Five Years Later, Death Ruled Accident Now a Homicide

… Police, prosecutors refuse mother’s pleas to press criminal case …

By Peter Hermann, The Baltimore Sun

3:28 PM EDT, October 15, 2011

For five years, Adrienne Miranda has been on a crusade to prove that the death of her son — crushed under a Bobcat earthmover while on the job, his body face-down in the dirt under a hot summer sun — was no accident.

The mother from Lutherville has made claims of shoddy detective work and has alleged a sweeping cover-up by authorities who don’t believe a crime was committed against her 19-year-old son, Joseph A. Miranda.

She has irritated and at times angered a cadre of police, prosecutors and bureaucrats. She has sent endless emails, insisted that meetings with officials be recorded, provided names of people she felt needed to be interviewed, taken the police and others to court, lobbied the news media and picketed a state’s attorney.

Miranda makes no apologies. Despite rulings from prosecutors in three counties and two police agencies that her son’s death in July 2006 while working at a Hampstead landscaping company was a tragic accident, she has pushed on, ignoring repeated declarations of “case closed.”

She accuses Baltimore County’s top prosecutor of “preventing us from getting a fair trial and justice for Joseph.” She wrote in one of several emails to The Baltimore Sun of her “continued torment, agony and living hell” and of her hope that the truth “for my precious son will be revealed and exposed.”

Then, in August, Adrienne Miranda’s persistence paid off. Baltimore County police were forced to add Joseph’s name to their annual tally of killings — officially the 18th of 2011 — after the state medical examiner determined that he died “at the hands of another.”

Her son’s death was ruled a homicide.

The pathologist concluded that it was impossible for the young man to have been killed the way police said he was — slipping off the Bobcat and falling between the wheels as the skid loader lurched forward. Rather, the medical examiner concluded, Miranda was likely pushed or knocked to the ground just before the driver backed over his head.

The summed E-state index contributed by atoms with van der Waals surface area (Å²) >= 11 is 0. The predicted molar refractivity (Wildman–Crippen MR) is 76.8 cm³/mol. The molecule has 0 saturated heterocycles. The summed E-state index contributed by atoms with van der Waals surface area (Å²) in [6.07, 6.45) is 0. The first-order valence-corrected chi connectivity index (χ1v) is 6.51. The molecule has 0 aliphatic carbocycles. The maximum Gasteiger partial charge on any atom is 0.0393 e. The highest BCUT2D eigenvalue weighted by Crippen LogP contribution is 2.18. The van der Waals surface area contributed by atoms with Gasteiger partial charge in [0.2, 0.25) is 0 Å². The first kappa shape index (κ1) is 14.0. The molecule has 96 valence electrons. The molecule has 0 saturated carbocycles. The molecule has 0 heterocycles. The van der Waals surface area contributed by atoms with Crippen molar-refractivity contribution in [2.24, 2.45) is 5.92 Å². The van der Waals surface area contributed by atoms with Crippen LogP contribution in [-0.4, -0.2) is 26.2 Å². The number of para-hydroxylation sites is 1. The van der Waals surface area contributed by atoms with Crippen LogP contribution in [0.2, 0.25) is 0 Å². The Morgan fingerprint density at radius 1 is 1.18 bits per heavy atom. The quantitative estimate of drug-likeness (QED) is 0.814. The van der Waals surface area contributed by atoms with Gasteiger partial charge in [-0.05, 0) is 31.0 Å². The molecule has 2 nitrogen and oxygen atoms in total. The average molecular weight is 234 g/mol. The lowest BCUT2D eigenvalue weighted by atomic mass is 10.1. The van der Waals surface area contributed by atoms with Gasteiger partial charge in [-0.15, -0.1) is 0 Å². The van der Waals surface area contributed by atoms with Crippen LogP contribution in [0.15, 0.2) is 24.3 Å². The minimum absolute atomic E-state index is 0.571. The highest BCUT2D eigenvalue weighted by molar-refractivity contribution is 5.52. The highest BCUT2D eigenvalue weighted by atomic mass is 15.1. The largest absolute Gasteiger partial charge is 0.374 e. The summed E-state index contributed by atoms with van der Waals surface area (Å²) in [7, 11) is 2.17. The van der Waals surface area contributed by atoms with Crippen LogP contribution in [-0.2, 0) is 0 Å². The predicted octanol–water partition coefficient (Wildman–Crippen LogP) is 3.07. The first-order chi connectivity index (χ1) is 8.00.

“There is no plausible explanation as to why Mr. Miranda was in a face down position, while run over by the Bobcat,” the assistant medical examiner wrote to the Baltimore County state’s attorney. It was one of several factors discovered over the course of years that caused him to rethink the case.

“As the death was caused by the action of another person,” the examiner wrote, “the manner of death is best re-classified as a homicide.”

For a grieving mother, the surprise ruling breathed new life into her campaign to get someone charged criminally in the death of her son.

But the ruling was by no means an end to her quest for answers.

In fact, Baltimore County police and prosecutors said the medical examiner’s ruling changes nothing. Scott D. Shellenberger, the state’s attorney for Baltimore County, said there will be no further inquiry, no arrest, no grand jury, no trial, no criminal charges.

“I respectfully disagree with the conclusion now reached by you that Mr. Miranda’s death was at the hands of another,” he wrote the assistant medical examiner who handled the case, Dr. Zubiullah Ali.

In an interview after the new ruling, Shellenberger said, “The incident doesn’t rise to the level of a crime.”

After graduating from Towson High in 2005, Joseph Miranda worked at Watson’s Nursery on York Road, nearly across the street from where he lived and grew up on Melton Road. He wanted to be a landscape architect.

A few months later, he took a job at Outside Unlimited, a large commercial and residential landscaping and irrigation company that at the time employed 175 workers sculpting gardens and lawns at homes, private businesses and university campuses. Its owner did not respond to repeated request for an interview.

Miranda took a liking to many of the Hispanic laborers, to whom he would give rides when he saw them walking to work. He often told his mother, “I’m going to be real hungry tomorrow, make me 10 sandwiches.” They were for the immigrant workers.

On July 20, 2006, at the end of his shift, Miranda, then a foreman, had to load 20 trees into a truck to be planted the next day at Windsor Mill Middle School. He approached Paul Christopher Godwin, who was watching Antonio Rubio maneuver a Bobcat, loading dirt from a pile into a dump truck.

Miranda wanted to use the earthmover.